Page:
• Genichiro Tenryu vs. “Macho King” Randy Savage (w/Queen Sherri).
    This is the “King” Randy Savage, which is normally bad, but he’s in there with Tenryu, which is good! Things get acrimonious right away as Tenryu tosses his kick-ass Revolution jacket at Savage, and Savage tosses it right back at him! Savage stalls for a bit, so Tenryu backs him into the corner and cuts him in half with machine gun chops. HEAVEN FALLS ON YOUR HEAD TODAY, MOTHERFUCKER! Okay, I don’t know if that’s what he said, but I definitely saw him mouth the words “Fuck you!” Tenryu goes after Sherri and gets hit from behind by Savage. They fall to the floor where Sherri gets a cheapshot in. Savage knees him from behind and tosses him into the crowd. Savage is about to come off the top into the crowd, but one of the officials gets in his way. That would have been cool. Back in, Savage takes an enzuigiri but recovers long enough to throw the ref down. They head back out where Savage gets his double ax-handle off the top. Sherri gets in another cheapshot. Back in, FLYING ELBOWDROP! ONE, TWO, THRE-NO! Savage gets caught coming off the top rope, but he backdrops out of a powerbomb. He appears to mess up his knee on a crossbody attempt, though, so Tenryu hits an enzuigiri and finishes with the powerbomb at 10:49. Not as fun as I thought it was years ago when I first watched it, but still the best match on the card. ***1/4

  • WWF Heavyweight Title: The Ultimate Warrior vs. Ted Dibiase.
    I think they missed the boat by not having Ted re-team with his old mentor Stan Hansen to take on the team of the Warrior and Hulk Hogan instead of splitting them into separate matches. Dibiase attacks during Warrior’s entrance, but Warrior clotheslines him over the top. They criss-cross, and Warrior steamrolls Dibiase. Finally, Warrior misses a flying shoulderblock, and Dibiase spikes his face into the mat. Dibiase gets a piledriver for two, but the Warrior hulks up. He hits a series of clotheslines and finishes with the splash at 6:11. Meh. It was basically Dibiase taking clotheslines for six minutes. 1/2*

  • Andre the Giant & The Giant Baba vs. Demolition.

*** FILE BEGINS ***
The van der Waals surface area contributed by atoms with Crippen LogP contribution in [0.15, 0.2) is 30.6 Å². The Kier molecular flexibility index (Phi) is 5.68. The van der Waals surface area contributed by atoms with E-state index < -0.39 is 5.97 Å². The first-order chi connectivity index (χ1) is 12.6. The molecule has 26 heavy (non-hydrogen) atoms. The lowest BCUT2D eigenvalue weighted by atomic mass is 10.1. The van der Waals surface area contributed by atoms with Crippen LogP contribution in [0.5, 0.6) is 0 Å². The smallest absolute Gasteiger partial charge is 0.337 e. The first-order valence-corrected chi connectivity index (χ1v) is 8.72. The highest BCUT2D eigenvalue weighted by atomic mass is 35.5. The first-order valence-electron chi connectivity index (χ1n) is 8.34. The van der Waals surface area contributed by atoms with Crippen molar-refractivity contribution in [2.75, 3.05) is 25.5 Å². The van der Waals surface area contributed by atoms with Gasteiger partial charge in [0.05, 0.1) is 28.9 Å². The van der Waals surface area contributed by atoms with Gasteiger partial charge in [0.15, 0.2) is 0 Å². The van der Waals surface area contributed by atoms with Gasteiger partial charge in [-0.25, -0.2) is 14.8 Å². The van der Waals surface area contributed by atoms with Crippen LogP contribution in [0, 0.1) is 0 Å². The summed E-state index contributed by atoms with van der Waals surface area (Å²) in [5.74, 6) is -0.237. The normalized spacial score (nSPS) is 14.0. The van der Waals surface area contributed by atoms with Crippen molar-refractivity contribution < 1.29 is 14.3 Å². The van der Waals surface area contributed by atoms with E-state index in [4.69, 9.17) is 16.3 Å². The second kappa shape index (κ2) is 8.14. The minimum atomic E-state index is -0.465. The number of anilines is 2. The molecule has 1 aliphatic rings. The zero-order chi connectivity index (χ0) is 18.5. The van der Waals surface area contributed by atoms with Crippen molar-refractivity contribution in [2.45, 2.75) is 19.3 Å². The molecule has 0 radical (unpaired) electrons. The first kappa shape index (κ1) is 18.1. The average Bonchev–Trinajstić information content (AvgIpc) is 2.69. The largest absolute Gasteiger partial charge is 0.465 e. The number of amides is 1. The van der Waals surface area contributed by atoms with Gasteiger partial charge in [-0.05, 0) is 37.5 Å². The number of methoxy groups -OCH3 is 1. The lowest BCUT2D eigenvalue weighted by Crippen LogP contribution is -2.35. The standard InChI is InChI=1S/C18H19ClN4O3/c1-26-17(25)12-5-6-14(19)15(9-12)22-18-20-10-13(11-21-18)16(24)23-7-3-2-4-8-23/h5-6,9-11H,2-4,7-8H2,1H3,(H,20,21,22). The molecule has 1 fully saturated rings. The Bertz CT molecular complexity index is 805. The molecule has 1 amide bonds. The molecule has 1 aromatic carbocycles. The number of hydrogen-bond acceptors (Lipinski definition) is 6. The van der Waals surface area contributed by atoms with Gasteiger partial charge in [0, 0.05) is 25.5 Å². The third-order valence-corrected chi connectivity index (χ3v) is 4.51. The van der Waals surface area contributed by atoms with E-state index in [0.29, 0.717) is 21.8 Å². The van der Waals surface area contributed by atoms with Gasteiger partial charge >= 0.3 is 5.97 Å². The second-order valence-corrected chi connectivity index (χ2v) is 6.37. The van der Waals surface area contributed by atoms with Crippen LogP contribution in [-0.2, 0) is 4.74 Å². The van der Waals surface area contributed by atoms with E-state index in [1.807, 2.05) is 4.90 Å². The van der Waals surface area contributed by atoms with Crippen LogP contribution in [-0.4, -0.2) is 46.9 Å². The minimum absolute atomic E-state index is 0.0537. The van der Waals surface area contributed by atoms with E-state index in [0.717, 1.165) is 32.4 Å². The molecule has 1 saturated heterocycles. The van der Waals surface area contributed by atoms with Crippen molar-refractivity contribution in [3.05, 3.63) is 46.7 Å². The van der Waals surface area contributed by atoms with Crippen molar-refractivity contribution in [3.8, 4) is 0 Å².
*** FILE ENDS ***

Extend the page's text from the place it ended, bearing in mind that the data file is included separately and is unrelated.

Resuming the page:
This is a dream tag team pairing for Baba and Andre. The team was so popular that they reformed during the Real World Tag League and would have torn through the tournament had Baba not gotten injured. In retrospect, it wound up being a blessing in disguise because it allowed All Japan to focus on their younger stars. But enough about that. This is basically a rematch of WrestleMania only with Baba subbing for Haku, although this is quite a different match. Demolition, normally psycho-killer badasses, are given zero respect from the big men here, and the crowd loves it. Baba smacks Smash around for a few minutes. Andre comes in and stands on him before missing a butt splash. Demolition pounds on Andre until he just rolls over and tags Baba. Baba gets strangled with the tag rope but makes his own save. Demolition can’t hack it in a one-on-one, so they doubleteam as much as possible. Andre and Baba whip them together, and Andre drops an elbow on Ax for the win at 6:39. Not much of a wrestling match, but just seeing Andre and Baba work together is kind of cool, especially when they’re kicking the crap out of two of the WWF’s toughest guys. *1/2

  • Hulk Hogan vs. Stan Hansen.
    This is a much sought-after match mainly due to the fact that Hogan drops his usual American style and actually works with Hansen rather than following a template. Hansen knocks over Howard Finkel during ring entrances, and it’s on! They pay lip service to actual wrestling early, but that gives way to a brawl that goes out into the crowd. Hansen nails Hogan with a chair, busting him open. Hansen bleeds too moments later. Back in, Hogan fights back and hits a crossbody! SAY WHAT?! It gets two. Hogan finishes moments later with a lariat (cruel irony) at 12:30. It’s not nearly the squash the short review probably indicates, but most of the match is punching and kicking, so it’s hard to recap that without being repetitive. Anyway, this was a violent, intense brawl, something you don’t really associate with Hogan, and certainly not at that time. **3/4
  • The 411: It's an interesting show for curiosity seekers. Hogan versus Hansen has developed a cult-like following, but it's not all that different from the usual Hansen match. There were a number of big-time stinkers in there, so I don't think I can recommend it from a wrestling standpoint. Some people may get a kick out of seeing the once-in-a-lifetime match-ups, though.

    Thumbs down for everyone else, though.

     
    Final Score:  4.5   [ Poor ]  legend